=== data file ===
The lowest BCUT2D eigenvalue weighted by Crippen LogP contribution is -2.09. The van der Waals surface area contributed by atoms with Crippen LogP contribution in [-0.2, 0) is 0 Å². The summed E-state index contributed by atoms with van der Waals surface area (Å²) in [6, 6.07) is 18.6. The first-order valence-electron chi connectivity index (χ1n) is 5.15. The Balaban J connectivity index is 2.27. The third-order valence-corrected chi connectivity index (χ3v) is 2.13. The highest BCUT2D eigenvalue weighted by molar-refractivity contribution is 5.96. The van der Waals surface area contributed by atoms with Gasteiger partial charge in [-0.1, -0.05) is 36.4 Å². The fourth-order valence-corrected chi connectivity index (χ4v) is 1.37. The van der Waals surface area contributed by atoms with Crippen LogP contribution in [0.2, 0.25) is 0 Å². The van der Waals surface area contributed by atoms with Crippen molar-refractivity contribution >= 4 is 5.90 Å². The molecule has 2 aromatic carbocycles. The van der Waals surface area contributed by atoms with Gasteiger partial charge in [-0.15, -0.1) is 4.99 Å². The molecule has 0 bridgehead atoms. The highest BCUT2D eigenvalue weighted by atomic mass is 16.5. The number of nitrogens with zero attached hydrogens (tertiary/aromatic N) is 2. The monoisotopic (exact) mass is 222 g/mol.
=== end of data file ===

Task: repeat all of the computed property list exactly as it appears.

The lowest BCUT2D eigenvalue weighted by Crippen LogP contribution is -2.09. The van der Waals surface area contributed by atoms with Crippen LogP contribution in [-0.2, 0) is 0 Å². The summed E-state index contributed by atoms with van der Waals surface area (Å²) in [6, 6.07) is 18.6. The first-order valence-electron chi connectivity index (χ1n) is 5.15. The Balaban J connectivity index is 2.27. The third-order valence-corrected chi connectivity index (χ3v) is 2.13. The highest BCUT2D eigenvalue weighted by molar-refractivity contribution is 5.96. The van der Waals surface area contributed by atoms with Gasteiger partial charge in [-0.1, -0.05) is 36.4 Å². The fourth-order valence-corrected chi connectivity index (χ4v) is 1.37. The van der Waals surface area contributed by atoms with Crippen LogP contribution in [0.2, 0.25) is 0 Å². The van der Waals surface area contributed by atoms with Crippen molar-refractivity contribution >= 4 is 5.90 Å². The molecule has 2 aromatic carbocycles. The van der Waals surface area contributed by atoms with Gasteiger partial charge in [-0.15, -0.1) is 4.99 Å². The molecule has 0 bridgehead atoms. The highest BCUT2D eigenvalue weighted by atomic mass is 16.5. The number of nitrogens with zero attached hydrogens (tertiary/aromatic N) is 2. The monoisotopic (exact) mass is 222 g/mol.